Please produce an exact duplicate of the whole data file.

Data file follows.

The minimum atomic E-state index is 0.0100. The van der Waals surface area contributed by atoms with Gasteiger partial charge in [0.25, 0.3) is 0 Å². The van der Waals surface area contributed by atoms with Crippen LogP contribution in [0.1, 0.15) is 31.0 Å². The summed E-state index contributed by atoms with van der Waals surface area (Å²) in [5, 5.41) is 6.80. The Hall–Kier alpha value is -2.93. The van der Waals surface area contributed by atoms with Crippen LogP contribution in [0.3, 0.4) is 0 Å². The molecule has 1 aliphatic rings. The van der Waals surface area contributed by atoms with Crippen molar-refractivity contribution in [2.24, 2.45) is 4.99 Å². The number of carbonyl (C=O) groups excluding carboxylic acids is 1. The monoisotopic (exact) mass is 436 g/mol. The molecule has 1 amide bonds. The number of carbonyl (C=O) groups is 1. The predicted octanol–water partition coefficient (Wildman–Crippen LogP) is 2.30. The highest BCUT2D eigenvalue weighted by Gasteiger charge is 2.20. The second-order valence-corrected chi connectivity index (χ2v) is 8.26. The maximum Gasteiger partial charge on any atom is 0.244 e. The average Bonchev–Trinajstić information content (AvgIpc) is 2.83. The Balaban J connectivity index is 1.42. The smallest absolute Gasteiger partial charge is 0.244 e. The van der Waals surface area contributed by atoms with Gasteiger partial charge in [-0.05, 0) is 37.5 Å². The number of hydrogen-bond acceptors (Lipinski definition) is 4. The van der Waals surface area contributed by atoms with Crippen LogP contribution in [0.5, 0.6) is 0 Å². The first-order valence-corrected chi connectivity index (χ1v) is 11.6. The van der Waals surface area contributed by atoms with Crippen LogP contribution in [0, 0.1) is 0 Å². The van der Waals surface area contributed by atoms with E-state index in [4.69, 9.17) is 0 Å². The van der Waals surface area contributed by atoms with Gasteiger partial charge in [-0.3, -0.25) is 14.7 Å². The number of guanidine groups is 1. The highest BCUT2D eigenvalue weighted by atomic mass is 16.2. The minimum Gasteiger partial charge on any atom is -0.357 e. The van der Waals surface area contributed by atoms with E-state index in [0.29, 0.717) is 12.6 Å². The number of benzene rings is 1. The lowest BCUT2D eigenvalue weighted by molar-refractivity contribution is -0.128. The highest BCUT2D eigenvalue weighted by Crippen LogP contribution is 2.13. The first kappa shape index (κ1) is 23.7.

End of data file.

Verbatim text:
The minimum atomic E-state index is 0.0100. The van der Waals surface area contributed by atoms with Gasteiger partial charge in [0.25, 0.3) is 0 Å². The van der Waals surface area contributed by atoms with Crippen LogP contribution in [0.1, 0.15) is 31.0 Å². The summed E-state index contributed by atoms with van der Waals surface area (Å²) in [5, 5.41) is 6.80. The Hall–Kier alpha value is -2.93. The van der Waals surface area contributed by atoms with Crippen LogP contribution in [0.3, 0.4) is 0 Å². The molecule has 1 aliphatic rings. The van der Waals surface area contributed by atoms with Crippen molar-refractivity contribution in [2.24, 2.45) is 4.99 Å². The number of carbonyl (C=O) groups excluding carboxylic acids is 1. The monoisotopic (exact) mass is 436 g/mol. The molecule has 1 amide bonds. The number of carbonyl (C=O) groups is 1. The predicted octanol–water partition coefficient (Wildman–Crippen LogP) is 2.30. The highest BCUT2D eigenvalue weighted by Gasteiger charge is 2.20. The second-order valence-corrected chi connectivity index (χ2v) is 8.26. The maximum Gasteiger partial charge on any atom is 0.244 e. The average Bonchev–Trinajstić information content (AvgIpc) is 2.83. The Balaban J connectivity index is 1.42. The smallest absolute Gasteiger partial charge is 0.244 e. The van der Waals surface area contributed by atoms with Gasteiger partial charge in [-0.05, 0) is 37.5 Å². The number of hydrogen-bond acceptors (Lipinski definition) is 4. The van der Waals surface area contributed by atoms with Crippen LogP contribution in [0.5, 0.6) is 0 Å². The first-order valence-corrected chi connectivity index (χ1v) is 11.6. The van der Waals surface area contributed by atoms with Crippen LogP contribution in [0, 0.1) is 0 Å². The van der Waals surface area contributed by atoms with E-state index in [4.69, 9.17) is 0 Å². The van der Waals surface area contributed by atoms with Gasteiger partial charge in [-0.3, -0.25) is 14.7 Å². The number of guanidine groups is 1. The highest BCUT2D eigenvalue weighted by atomic mass is 16.2. The minimum Gasteiger partial charge on any atom is -0.357 e. The van der Waals surface area contributed by atoms with E-state index in [0.29, 0.717) is 12.6 Å². The number of benzene rings is 1. The lowest BCUT2D eigenvalue weighted by molar-refractivity contribution is -0.128. The highest BCUT2D eigenvalue weighted by Crippen LogP contribution is 2.13. The first kappa shape index (κ1) is 23.7.